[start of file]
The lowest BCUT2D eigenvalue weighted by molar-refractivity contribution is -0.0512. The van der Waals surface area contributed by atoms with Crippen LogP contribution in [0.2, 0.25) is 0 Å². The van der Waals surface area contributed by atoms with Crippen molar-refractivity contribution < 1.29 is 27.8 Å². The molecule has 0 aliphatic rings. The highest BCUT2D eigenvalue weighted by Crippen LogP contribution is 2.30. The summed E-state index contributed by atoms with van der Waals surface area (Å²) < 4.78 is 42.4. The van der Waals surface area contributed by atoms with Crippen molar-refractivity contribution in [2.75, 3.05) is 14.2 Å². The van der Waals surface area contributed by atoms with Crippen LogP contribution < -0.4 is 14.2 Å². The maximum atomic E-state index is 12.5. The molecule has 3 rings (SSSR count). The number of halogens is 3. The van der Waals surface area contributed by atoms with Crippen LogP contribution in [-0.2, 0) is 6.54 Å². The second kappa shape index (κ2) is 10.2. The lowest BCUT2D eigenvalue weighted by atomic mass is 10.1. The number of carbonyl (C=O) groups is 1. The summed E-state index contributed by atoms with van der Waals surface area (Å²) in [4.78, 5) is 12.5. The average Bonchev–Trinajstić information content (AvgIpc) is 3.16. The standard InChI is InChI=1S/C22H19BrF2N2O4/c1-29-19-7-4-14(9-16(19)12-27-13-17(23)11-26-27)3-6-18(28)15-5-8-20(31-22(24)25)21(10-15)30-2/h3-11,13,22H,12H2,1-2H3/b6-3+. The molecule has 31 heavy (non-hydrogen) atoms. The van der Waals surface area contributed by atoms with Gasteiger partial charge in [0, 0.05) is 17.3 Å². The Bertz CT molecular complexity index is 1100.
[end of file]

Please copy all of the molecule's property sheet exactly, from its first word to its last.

The lowest BCUT2D eigenvalue weighted by molar-refractivity contribution is -0.0512. The van der Waals surface area contributed by atoms with Crippen LogP contribution in [0.2, 0.25) is 0 Å². The van der Waals surface area contributed by atoms with Crippen molar-refractivity contribution < 1.29 is 27.8 Å². The molecule has 0 aliphatic rings. The highest BCUT2D eigenvalue weighted by Crippen LogP contribution is 2.30. The summed E-state index contributed by atoms with van der Waals surface area (Å²) < 4.78 is 42.4. The van der Waals surface area contributed by atoms with Crippen molar-refractivity contribution in [2.75, 3.05) is 14.2 Å². The van der Waals surface area contributed by atoms with Crippen LogP contribution < -0.4 is 14.2 Å². The maximum atomic E-state index is 12.5. The molecule has 3 rings (SSSR count). The number of halogens is 3. The van der Waals surface area contributed by atoms with Crippen LogP contribution in [-0.2, 0) is 6.54 Å². The second kappa shape index (κ2) is 10.2. The lowest BCUT2D eigenvalue weighted by atomic mass is 10.1. The number of carbonyl (C=O) groups is 1. The summed E-state index contributed by atoms with van der Waals surface area (Å²) in [4.78, 5) is 12.5. The average Bonchev–Trinajstić information content (AvgIpc) is 3.16. The standard InChI is InChI=1S/C22H19BrF2N2O4/c1-29-19-7-4-14(9-16(19)12-27-13-17(23)11-26-27)3-6-18(28)15-5-8-20(31-22(24)25)21(10-15)30-2/h3-11,13,22H,12H2,1-2H3/b6-3+. The molecule has 31 heavy (non-hydrogen) atoms. The van der Waals surface area contributed by atoms with Gasteiger partial charge in [0, 0.05) is 17.3 Å². The Bertz CT molecular complexity index is 1100.